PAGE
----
It’s been more than a year since Defenders of Wildlife and the National Wildlife Refuge Association, represented by the Southern Environmental Law Center, filed a lawsuit to stop the Bonner Bridge replacement project.
The lawsuit, filed on July 1 of last year in the U.S. District Court for North Carolina’s Eastern District, charged that the North Carolina Department of Transportation and the Federal Highway Administration did not adequately assess or address the environmental consequences of building a 2.7 mile bridge parallel to the current one and postponing addressing the problems of erosion on Highway 12 through the Pea Island National Wildlife Refuge. The defendants, the lawsuit says, violated the National Environmental Policy Act (NEPA).
The plaintiffs favor a longer, 17-mile bridge into the Pamlico Sound from Bodie Island to Rodanthe. Or even better yet, they favor ferry access to Hatteras.
The case was assigned to Judge Louise Flanagan in New Bern, N.C., and it has plodded along through the court system for a year now as both sides have sparred on largely procedural issues.
And nothing much of importance is likely to be decided the rest of this year as attorneys for both sides and the Cape Hatteras Electric Membership Corporation, which is a defendant-intervenor, file various briefs with the court on a schedule set forth by Flanagan in a June 25 order.
Meanwhile, NCDOT has hired the contractors for building the parallel bridge and has said that construction will start after the first of the year.
Construction could be well underway before Flanagan makes any significant rulings in the case.
Most of the past year has been devoted to the defendants’ filing of the administrative record in the bridge replacement project and scheduling issues.
As you might imagine, the administrative record of the two-decade effort to replace the aging bridge is voluminous.
On Jan. 31, the defendants, DOT and FWHA, filed the administrative record on a portable hard drive. The plaintiffs objected and the judge ordered that the record be filed electronically, which it was.
After the administrative record was filed, on April 5, the environmental groups filed a motion to complete and supplement the record with three groups of documents that they believe belong in the record – internal DOT correspondence, various other internal documents, and documents that came after the record of decision on replacing the bridge.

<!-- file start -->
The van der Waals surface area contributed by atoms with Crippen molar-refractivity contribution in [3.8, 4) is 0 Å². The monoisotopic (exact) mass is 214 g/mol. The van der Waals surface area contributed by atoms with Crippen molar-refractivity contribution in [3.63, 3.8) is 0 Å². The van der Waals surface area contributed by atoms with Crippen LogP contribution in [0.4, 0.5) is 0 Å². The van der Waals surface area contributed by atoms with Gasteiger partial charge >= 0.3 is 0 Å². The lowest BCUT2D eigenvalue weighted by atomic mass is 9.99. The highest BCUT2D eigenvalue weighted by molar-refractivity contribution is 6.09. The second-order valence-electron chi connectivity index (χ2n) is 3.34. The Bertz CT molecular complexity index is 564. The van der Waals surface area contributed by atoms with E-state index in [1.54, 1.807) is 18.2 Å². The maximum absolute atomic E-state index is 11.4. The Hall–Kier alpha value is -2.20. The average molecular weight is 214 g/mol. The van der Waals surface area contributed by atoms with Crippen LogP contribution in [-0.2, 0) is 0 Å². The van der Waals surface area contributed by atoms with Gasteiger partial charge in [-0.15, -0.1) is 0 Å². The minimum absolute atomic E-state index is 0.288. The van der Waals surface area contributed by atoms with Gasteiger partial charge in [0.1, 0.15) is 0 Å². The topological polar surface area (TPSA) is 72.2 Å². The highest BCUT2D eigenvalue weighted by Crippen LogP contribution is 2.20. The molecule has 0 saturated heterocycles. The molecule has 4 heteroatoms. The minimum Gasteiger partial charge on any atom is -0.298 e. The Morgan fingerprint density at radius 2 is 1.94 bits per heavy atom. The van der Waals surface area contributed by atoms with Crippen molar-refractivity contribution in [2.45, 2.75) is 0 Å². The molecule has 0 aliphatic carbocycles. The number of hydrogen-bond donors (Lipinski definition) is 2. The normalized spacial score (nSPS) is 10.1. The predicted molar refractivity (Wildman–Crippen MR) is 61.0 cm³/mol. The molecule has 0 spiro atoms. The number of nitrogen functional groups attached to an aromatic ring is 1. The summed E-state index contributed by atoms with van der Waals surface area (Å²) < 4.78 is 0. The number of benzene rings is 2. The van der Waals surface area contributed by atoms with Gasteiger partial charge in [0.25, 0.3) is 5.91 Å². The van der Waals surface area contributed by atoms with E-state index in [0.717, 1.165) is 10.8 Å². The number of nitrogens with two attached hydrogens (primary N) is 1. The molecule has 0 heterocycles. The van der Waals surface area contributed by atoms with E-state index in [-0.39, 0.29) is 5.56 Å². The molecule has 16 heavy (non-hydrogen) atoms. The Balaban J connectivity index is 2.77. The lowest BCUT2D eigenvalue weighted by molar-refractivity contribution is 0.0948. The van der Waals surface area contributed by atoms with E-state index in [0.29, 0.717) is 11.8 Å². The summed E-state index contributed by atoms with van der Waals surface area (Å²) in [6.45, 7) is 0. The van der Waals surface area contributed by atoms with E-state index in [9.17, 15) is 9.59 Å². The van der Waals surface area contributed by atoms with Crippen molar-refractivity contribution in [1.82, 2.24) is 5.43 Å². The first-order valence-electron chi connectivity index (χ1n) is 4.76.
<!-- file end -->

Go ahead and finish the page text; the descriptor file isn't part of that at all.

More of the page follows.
The plaintiffs listed 75 more e-mails and other documents that they wanted admitted.
The court filings show that the plaintiffs already have all of the e-mails and records, many of them obtained through requests under the federal Freedom of Information Act.
However, what does and does not get admitted to the record is important to both sides.
That is because all sides will make motions and cross-motions for summary judgment – asking the court to rule in their favor based on the facts of the case without trial or further testimony.
So what ends up in the record – the facts upon which the judge will rule -- is an issue.
In an order issued on June 6, Flanagan granted a portion of what the environmental groups asked to include in the record and denied their request on other documents.
Flanagan denied the request to admit the internal e-mails and she denied the request to include other documents that included hand-written meeting notes, drafts, meeting minutes, talking points and more e-mails.
The judge allowed the plaintiffs’ request for another 25 or so documents that came after the record of decision on the bridge replacement was signed in December, 2010.
The parties to the case then conferred on an amended schedule for filing motions and cross motions for summary judgment.
In a June 25 order, Flanagan set out the schedule that runs almost until the end of the year.
That schedule is:
- Federal defendants – NCDOT and FHWA -- will file additional documents allowed in administrative record by July 13.
- Plaintiffs’ motion for summary judgment is due July 20 and is to be accompanied by a memorandum not to exceed 60 pages.
- Federal and state defendants – NCDOT and FWHA – shall file cross-motions for summary judgment and responses in opposition to plaintiffs’ motion for summary judgment by Aug. 31. Each is not to exceed 60 pages.
- The intervenor, CHEC, may file a single memorandum in response to plaintiffs’ and defendants’ motions by Sept. 11. This is not to exceed 30 pages.
- Plaintiffs’ reply memorandum in support of summary judgment motions and opposition to defendants’ motions are due by Oct. 5 and shall not exceed 40 pages.
- Plaintiffs’ reply memorandum in support of their motion and response to intervenor’s memorandum is due Oct. 12 and is not to exceed 10 pages.
- Defendants’ reply memoranda in support of their respective motions for summary judgment are due Nov. 2 and shall not exceed 20 pages.
- CHEC may file a single replay memorandum by Nov. 9 and it is not to exceed 10 pages.
- Plaintiff’s surreply (additional reply) is due Nov. 16 and shall not exceed 10 pages.
And by the time Judge Flanagan plows through all of those documents and rules on summary judgment, the construction of the bridge replacement will likely be underway.
In fact, the way this case is moving through the court, the bridge could be completed before the legal case ends!
The completion date is now expected to be in 2015, so it’s not that farfetched.